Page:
The Moral Philosophy of Enlightenment Philosophy

The Moral Philosophy of Enlightenment Philosophy

June 28, 2021 Off By Felso

18-19. The rational orientation, which has the general character of the philosophy of the 19th century, inevitably turned to the field of morality as a result of the moral consequences of the social events.

The philosophers of this period; They tended to understand and interpret morality with the mind and spread their thoughts from this point. Among them, the views of Jeremia Bentham and Immanuel Kant are important.

Kant also deals with morality in the practical field and tries to explain it through reason. Like Bentham and many other thinkers, he tries to do this not with human nature but with the judgments of reason. In other words, it acts on moral judgments and concepts. In this way, his first task is to analyze the concept of “good will”. Kant; By the concept of the good will he understands the good will accompanying human actions that can always be considered right in all circumstances. Human; If he has wanted the good fully, with sincere decision, there is good will. Kant evaluates morality and the good not by the result of actions, but by the purpose behind them. It differs from utilitarian thinkers like Bentham in this respect.

Kant tries to develop the good will by using the concept of “duty” for morality. According to him, duty is the action that a person takes responsibility of his own will, the orders given by his heart and conscience. The thing that determines the duty is not someone else, but the person himself and his conscience. Homework carries a universal moral principle that applies to all people but is not dependent on anyone’s wishes and desires.

According to Kant, human actions are either against or in accordance with duty. It would be wrong to argue that every behavior deemed appropriate for the homework comes out of the homework. For example, a tradesman’s not deceiving people who shop for him is apparently a behavior appropriate to his homework. If he did this with the thought of not losing customers in the long run, this behavior is not due to homework. If he did this because he thought it was unethical to deceive others, it was out of duty. Kant proposes three moral principles. These are also known as Kant’s maxims.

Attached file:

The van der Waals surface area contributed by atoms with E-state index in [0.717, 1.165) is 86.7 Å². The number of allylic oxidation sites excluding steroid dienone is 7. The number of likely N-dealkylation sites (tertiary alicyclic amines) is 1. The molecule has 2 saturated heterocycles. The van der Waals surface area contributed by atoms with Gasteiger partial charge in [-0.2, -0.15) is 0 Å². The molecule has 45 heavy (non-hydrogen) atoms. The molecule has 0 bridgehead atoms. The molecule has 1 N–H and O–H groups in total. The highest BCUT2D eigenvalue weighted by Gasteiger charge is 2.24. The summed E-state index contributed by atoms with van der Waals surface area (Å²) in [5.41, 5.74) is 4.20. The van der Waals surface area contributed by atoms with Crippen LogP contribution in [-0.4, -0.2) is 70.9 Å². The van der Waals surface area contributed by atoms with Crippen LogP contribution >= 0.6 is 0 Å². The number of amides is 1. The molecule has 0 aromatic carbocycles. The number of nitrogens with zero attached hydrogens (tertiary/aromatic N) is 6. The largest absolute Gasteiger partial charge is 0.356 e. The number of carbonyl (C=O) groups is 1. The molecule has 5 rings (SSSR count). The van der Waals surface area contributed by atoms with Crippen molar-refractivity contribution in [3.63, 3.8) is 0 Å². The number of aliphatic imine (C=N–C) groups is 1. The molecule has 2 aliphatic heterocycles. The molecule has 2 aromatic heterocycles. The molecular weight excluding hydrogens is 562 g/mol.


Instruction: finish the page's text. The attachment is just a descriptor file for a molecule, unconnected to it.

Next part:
Bentham predicts morality in the practical realm. He says that human nature is a person who avoids pain and seeks “pleasure”. He argues that this action, when done consciously with the mind, will give a person the quality of being virtuous. Someone who measures pleasure against pain, and pain against pleasure; He should turn to whichever one sees the most benefit. Bentham states that sometimes it is necessary to give up small pleasures to avoid big pains or small pains for big pleasures. According to him, happiness is in choosing his own action with his mind.

According to Bentham, evil results from making a wrong choice. A person who cannot adequately calculate between pleasure and pain causes evil to appear. He took actions because he wanted to be happy, but he did not keep the account. According to him, happiness is related to one’s environment. It is the right action for the benefit of the many, it is pleasurable and gratifying.

Kant’s Maxims

– “Act in such a way that the principle of behavior can be accepted as a universal law.”

– “Act in a way that makes humanity an end rather than a means in yourself and others.”

– “Always act in such a way that your wise will functions as a universal legislator.”

These maxims are the principles that enable the person to both act in accordance with the duty while acting and make the behavior come out of the duty. If the person acts in accordance with these principles, he will have acted in accordance with the duty.

Prepared by: Sociologist Ömer YILDIRIM
Source: Omer YILDIRIM’s Personal Lecture Notes. Atatürk University Sociology Department 1st Year “Introduction to Philosophy” and 2nd, 3rd, 4th Grade “History of Philosophy” Lecture Notes (Ömer YILDIRIM); Open Education Philosophy Textbook, MEB Philosophy Textbook